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Tooele Chemical Agent Disposal Facility: Update on National Research Council Recommendations At the time of the Risk Assessment and Management report, the Army had implemented a successful ad hoc risk management approach for the TOCDF, established preliminary RMPs, and issued the draft Guide and its companion volume. However, the recommended updates to the Guide have not yet been completed. The committee strongly believes that the Army should rapidly document and formalize the RMPs that are presently being used effectively on site-specific and programmatic levels. Cross-communication, cooperation, and learning between sites has greatly enhanced the entire program and should be continued. Recommendation 10. The Army should proceed with the application of its proposed methodology for evaluating the use of PAS carbon filters on a site-specific basis. For consistency with the HRA assumptions, the QRA should take into account the possible sudden release of agent that may have accumulated on the filter at a gas concentration equal to the lower detection limit. [R-10] The PAS carbon bed filter technology and risk management is the subject of another NRC report that was not available at the time of this writing (NRC, 1999).
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Tooele Chemical Agent Disposal Facility: Update on National Research Council Recommendations 4 Safety Programs and Performance The Stockpile Committee has been concerned with the CSDP's safety performance since its early evaluations of operational verification testing (OVT) at JACADS and has made many recommendations for improving safety, including the development of a well qualified and trained workforce and the establishment of a safety culture. This chapter revisits the recommendations discussed in Chapter 3 that pertain to worker safety and the implementation of sound industrial safety practices. These include: (1) putting a high priority on the development and implementation of the overall safety program [S-1]; (2) setting management goals for high levels of safety and environmental performance in all work areas and giving these goals at least equal weight with production goals [S-2]; and (3) developing strong safety management systems [S-10]. OVERSIGHT When Congress authorized the destruction of the chemical agent and munitions stockpile in 1985 (PL 99-145), the law specified that destruction should be accomplished in a way that ensured the safety of the public, workers, and the environment. As part of its oversight responsibility, the Stockpile Committee has expressed continuing concerns over safety and has made many observations and recommendations in several reports for improving safety at specific sites and at the programmatic level. A summary of relevant observations and recommendations follows. In an NRC letter report, Evaluation of the Johnston Atoll Chemical Agent Disposal System Operational Verification Testing: Part I, issued in July 1993, the committee made the following recommendation: The Army should use systemization of the Tooele Chemical disposal facility to implement improvements relating to safety, environmental performance, and plant efficiency. These improvements should be made at Tooele prior to initiating the destruction of agents and munitions (NRC, 1993). In April 1994, the Stockpile Committee completed its evaluation of OVT at JACADS and issued Evaluation of the Johnston Atoll Chemical Agent Disposal System Operational Verification Testing: Part II, which contained the following findings and recommendations (NRC, 1994b): Overall safety management. Many OVT incidents [observed failure events] involved human error indicative of deficiencies in procedures, training, or management priorities. Enforcement of safety requirements. Safety violations observed during OVT, . . . are serious problems that require changes in training, job priorities, and management accountability. Recommendation 1. Give safety considerations priority over production goals. Recommendation 5. Develop systems to improve overall management of safety. In March 1996, the committee issued Review of Systemization of the Tooele Chemical Agent Disposal Facility, the continuation of several earlier NRC reports, with the intention of (1) reviewing the completion of testing of certain secondary systems that had not been completely tested at JACADS, (2) reviewing the changes implemented by the Army in response to earlier recommendations pertaining to the TOCDF, and (3) providing an overview of the status of the facility at the end of the systemization period (NRC, 1996a). The following excerpts from this report are related to safety issues: Personnel Issues (Recruitment, Training, Turnover). Training in process operations and agent operations appears to be thorough, but training in general safety practices requires improvement. A General Observation. There appears to be a general belief at the TOCDF that safety practices are primarily for agent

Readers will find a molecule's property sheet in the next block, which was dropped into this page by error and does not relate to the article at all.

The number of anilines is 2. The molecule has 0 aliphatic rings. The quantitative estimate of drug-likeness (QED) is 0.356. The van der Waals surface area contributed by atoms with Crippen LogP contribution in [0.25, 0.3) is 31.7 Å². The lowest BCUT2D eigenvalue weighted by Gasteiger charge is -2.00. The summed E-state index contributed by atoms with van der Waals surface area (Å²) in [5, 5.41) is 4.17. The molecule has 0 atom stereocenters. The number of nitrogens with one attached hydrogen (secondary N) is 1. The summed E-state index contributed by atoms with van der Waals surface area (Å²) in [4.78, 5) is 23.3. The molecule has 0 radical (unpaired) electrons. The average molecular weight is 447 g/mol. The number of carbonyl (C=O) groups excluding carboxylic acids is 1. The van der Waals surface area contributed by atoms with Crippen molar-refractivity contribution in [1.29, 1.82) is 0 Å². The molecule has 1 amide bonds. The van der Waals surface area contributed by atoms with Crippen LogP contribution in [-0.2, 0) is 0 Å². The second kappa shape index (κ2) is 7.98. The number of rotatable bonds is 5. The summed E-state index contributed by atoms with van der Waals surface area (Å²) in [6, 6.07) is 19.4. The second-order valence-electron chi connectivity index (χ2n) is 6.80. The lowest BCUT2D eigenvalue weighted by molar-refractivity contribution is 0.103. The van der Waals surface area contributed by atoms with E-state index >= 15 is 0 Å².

Representative terms from entire chapter: